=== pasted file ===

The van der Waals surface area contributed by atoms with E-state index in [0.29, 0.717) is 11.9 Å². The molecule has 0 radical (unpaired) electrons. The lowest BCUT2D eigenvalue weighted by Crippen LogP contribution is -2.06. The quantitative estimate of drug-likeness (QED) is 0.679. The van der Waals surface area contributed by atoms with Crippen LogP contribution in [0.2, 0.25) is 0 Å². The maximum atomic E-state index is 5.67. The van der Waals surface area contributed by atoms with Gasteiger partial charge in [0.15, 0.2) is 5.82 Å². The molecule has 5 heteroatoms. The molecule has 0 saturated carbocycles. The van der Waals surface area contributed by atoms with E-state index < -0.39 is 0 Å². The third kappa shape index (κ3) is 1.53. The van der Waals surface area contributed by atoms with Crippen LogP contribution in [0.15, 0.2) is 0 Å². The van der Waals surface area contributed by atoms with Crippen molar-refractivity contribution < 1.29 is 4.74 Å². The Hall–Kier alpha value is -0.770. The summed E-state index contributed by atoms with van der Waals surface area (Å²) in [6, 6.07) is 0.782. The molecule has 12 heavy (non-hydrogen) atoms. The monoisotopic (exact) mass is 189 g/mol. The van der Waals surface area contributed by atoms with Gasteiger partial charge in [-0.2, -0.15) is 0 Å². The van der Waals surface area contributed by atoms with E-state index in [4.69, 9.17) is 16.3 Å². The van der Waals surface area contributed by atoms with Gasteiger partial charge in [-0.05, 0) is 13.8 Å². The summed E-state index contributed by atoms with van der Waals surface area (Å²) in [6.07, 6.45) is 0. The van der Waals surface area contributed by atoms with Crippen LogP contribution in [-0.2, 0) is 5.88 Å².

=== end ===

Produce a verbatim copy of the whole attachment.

The van der Waals surface area contributed by atoms with E-state index in [0.29, 0.717) is 11.9 Å². The molecule has 0 radical (unpaired) electrons. The lowest BCUT2D eigenvalue weighted by Crippen LogP contribution is -2.06. The quantitative estimate of drug-likeness (QED) is 0.679. The van der Waals surface area contributed by atoms with Crippen LogP contribution in [0.2, 0.25) is 0 Å². The maximum atomic E-state index is 5.67. The van der Waals surface area contributed by atoms with Gasteiger partial charge in [0.15, 0.2) is 5.82 Å². The molecule has 5 heteroatoms. The molecule has 0 saturated carbocycles. The van der Waals surface area contributed by atoms with E-state index < -0.39 is 0 Å². The third kappa shape index (κ3) is 1.53. The van der Waals surface area contributed by atoms with Crippen LogP contribution in [0.15, 0.2) is 0 Å². The van der Waals surface area contributed by atoms with Crippen molar-refractivity contribution < 1.29 is 4.74 Å². The Hall–Kier alpha value is -0.770. The summed E-state index contributed by atoms with van der Waals surface area (Å²) in [6, 6.07) is 0.782. The molecule has 12 heavy (non-hydrogen) atoms. The monoisotopic (exact) mass is 189 g/mol. The van der Waals surface area contributed by atoms with Gasteiger partial charge in [-0.2, -0.15) is 0 Å². The van der Waals surface area contributed by atoms with E-state index in [4.69, 9.17) is 16.3 Å². The van der Waals surface area contributed by atoms with Gasteiger partial charge in [-0.05, 0) is 13.8 Å². The summed E-state index contributed by atoms with van der Waals surface area (Å²) in [6.07, 6.45) is 0. The van der Waals surface area contributed by atoms with Crippen LogP contribution in [-0.2, 0) is 5.88 Å².